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Theo'phanes, Cn. Pompeius

of Mytilene in Lesbos, a learned Greek, was one of the most intimate friends of Pompey, whom he accompanied in many of his campaigns, and who frequently followed his advice on public as well as private matters. (Caes. Civ. 3.18; Strab. xiii. p.617.) He was not a freedman of Pompey, as some modern writers have supposed (Burmann, ad Vell. Pat. 2.18); but the Roman general appears to have made his acquaintance during the Mithridatic war, and soon became so much attached to him that he presented to the Greek the Roman franchise in the presence of his army, after a speech in which he eulogised his merits. (Cic. pro Arch. 10 ; V. Max. 8.14.3.) This occurred in all probability about B. C. 62, and Theophanes must now have taken the name of Pompeius after his patron. Such was his influence with Pompey, that, in the course of the same year, he obtained for his native city the privileges of a free state, although it had espoused the cause of Mithridates, and had given up the Roman general M'. Aquillius to the king of Pontus. (Plut. Pomp. 12.) Theophanes came to Rome with Pompey after the conclusion of his wars in the East. There he adopted, before he had any son, L. Corneiius Balbus, of Gades, a favourite of his patron. (Cic. pro Balb. 25 ; Capitol. Balbin. 2.) He continued to live with Pompey on the most intimate terms, and we see from Cicero's letters, that his society was courted by many of the Roman nobles, on account of his well-known influence with Pompey. (Cic. Att. 2.5, 12, 17. 5.11.) On the breaking out of the civil war he accompanied Pompey to Greece, who appointed him commander of the Fabri, and chietly consulted him and Lucceius on all important matters in the war. much to the indignation of the Roman nobles. (Plut. Cic. 38 ; Caes. Civ. 3.18; Cic. Att. 9.3, 11.) After the battle of Pharsalia Theophanes fled with Pompey from Greece. and it was owing to his advice that Pompey went to Egypt. (Plut. Pomp. 76, 78.) After the death of his friend and patron, Theophanes took refuge in Italy. He was pardoned by Caesar, and was still alive in B. C. 44, as we see from one of Cicero's letters (ad Att. 15.19). After his death the Lesbians paid divine honours to his memory. (Tac. Ann. 6.18.) Theophanes wrote the history of Pompey's campaigns, in which he represented the exploits of his hero in the most favourable light, and did not hesitate, as Plutarch more than hints, to invent a false tale for the purpose of injuring the reputation of an enemy of the Pompeian family. (Plut. Pomp. 37, et alibi Strab. xi. p.503, xiii. p. 617 Cic. pro Arch l.c. ; Val. Max. l.c. ; Capitol. l.c.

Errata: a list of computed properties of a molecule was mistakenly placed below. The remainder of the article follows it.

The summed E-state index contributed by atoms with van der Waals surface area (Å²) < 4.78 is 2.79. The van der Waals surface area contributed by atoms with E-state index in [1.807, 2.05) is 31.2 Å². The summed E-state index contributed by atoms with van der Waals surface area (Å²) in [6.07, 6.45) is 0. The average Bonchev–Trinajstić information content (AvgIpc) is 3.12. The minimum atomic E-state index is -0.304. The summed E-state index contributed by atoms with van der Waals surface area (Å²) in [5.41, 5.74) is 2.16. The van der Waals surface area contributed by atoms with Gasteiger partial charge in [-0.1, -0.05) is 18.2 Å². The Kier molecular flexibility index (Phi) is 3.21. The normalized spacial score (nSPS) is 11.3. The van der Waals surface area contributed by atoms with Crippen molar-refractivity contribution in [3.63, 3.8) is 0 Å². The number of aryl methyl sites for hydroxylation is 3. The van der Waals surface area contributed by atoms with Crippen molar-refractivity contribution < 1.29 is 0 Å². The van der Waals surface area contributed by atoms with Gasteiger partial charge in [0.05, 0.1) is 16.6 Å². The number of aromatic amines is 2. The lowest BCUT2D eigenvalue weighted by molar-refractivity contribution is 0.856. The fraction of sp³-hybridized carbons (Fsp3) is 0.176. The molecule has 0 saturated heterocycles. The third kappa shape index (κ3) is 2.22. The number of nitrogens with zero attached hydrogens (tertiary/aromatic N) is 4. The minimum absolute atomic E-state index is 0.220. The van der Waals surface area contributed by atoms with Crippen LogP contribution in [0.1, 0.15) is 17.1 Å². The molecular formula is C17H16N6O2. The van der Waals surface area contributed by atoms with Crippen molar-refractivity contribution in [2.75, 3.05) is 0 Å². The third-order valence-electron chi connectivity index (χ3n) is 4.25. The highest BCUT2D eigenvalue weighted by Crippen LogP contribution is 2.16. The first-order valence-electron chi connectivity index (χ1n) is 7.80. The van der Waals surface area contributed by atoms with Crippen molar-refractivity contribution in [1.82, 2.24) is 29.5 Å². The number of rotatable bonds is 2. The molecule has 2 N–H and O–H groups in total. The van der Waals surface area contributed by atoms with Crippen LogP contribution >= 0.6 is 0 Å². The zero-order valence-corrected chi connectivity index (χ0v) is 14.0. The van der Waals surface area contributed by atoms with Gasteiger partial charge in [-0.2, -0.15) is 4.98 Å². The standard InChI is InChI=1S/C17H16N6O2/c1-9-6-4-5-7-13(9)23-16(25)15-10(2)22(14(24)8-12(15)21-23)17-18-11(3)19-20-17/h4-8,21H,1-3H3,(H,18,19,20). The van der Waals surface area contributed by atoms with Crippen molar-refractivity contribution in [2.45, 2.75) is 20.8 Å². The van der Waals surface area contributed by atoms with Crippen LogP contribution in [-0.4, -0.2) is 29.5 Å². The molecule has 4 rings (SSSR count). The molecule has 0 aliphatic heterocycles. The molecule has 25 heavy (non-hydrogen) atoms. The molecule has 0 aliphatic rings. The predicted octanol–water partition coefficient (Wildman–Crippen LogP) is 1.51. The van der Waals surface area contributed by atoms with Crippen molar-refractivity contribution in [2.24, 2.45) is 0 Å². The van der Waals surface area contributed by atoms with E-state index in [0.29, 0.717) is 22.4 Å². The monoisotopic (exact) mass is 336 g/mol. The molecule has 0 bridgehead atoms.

Theophanes left behind him a son, M. POMPEIUS THEOPHANES, who was sent to Asia by Augustus, in the capacity of procurator, and was at the time that Strabo wrote one of the friends of Tiberius. The latter emperor, however, put his descendants to death towards the end of his reign, A. D. 33, because their ancestor had been one of Pompey's friends, and had received after his death divine honours from the Lesbians. (Strab. xiii. p.617; Tac. Ann. 6.18; comp. Drumann, Geschichte Roms, vol. iv. pp. 551-553; Vossius, de Hist. Graec. pp. 190, 191, ed. Westermann.)

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hide References (8 total)
  • Cross-references from this page (8):
    • Cicero, Letters to Atticus, 2.12
    • Cicero, Letters to Atticus, 2.17
    • Cicero, Letters to Atticus, 2.5
    • Cicero, Letters to Atticus, 9.11
    • Cicero, Letters to Atticus, 9.3
    • Caesar, Civil War, 3.18
    • Tacitus, Annales, 6.18
    • Valerius Maximus, Facta et Dicta Memorabilia, 8.14.3
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